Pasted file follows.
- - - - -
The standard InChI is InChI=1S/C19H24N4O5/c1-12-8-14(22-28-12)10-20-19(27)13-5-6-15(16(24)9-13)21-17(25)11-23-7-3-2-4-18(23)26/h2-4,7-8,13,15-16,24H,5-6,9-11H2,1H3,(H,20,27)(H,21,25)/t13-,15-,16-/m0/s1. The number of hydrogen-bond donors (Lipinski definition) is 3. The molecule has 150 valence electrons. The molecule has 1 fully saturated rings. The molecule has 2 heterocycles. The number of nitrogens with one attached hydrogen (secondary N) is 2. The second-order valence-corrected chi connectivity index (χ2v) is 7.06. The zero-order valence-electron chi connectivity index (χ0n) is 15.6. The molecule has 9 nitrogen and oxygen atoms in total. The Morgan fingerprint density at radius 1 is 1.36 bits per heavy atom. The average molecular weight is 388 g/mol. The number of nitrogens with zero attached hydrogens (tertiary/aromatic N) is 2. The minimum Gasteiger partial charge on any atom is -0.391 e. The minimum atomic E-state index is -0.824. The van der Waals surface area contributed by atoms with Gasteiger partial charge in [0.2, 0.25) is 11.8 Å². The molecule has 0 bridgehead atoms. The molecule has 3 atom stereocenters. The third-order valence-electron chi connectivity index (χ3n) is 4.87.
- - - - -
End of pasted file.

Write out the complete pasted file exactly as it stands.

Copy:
The standard InChI is InChI=1S/C19H24N4O5/c1-12-8-14(22-28-12)10-20-19(27)13-5-6-15(16(24)9-13)21-17(25)11-23-7-3-2-4-18(23)26/h2-4,7-8,13,15-16,24H,5-6,9-11H2,1H3,(H,20,27)(H,21,25)/t13-,15-,16-/m0/s1. The number of hydrogen-bond donors (Lipinski definition) is 3. The molecule has 150 valence electrons. The molecule has 1 fully saturated rings. The molecule has 2 heterocycles. The number of nitrogens with one attached hydrogen (secondary N) is 2. The second-order valence-corrected chi connectivity index (χ2v) is 7.06. The zero-order valence-electron chi connectivity index (χ0n) is 15.6. The molecule has 9 nitrogen and oxygen atoms in total. The Morgan fingerprint density at radius 1 is 1.36 bits per heavy atom. The average molecular weight is 388 g/mol. The number of nitrogens with zero attached hydrogens (tertiary/aromatic N) is 2. The minimum Gasteiger partial charge on any atom is -0.391 e. The minimum atomic E-state index is -0.824. The van der Waals surface area contributed by atoms with Gasteiger partial charge in [0.2, 0.25) is 11.8 Å². The molecule has 0 bridgehead atoms. The molecule has 3 atom stereocenters. The third-order valence-electron chi connectivity index (χ3n) is 4.87.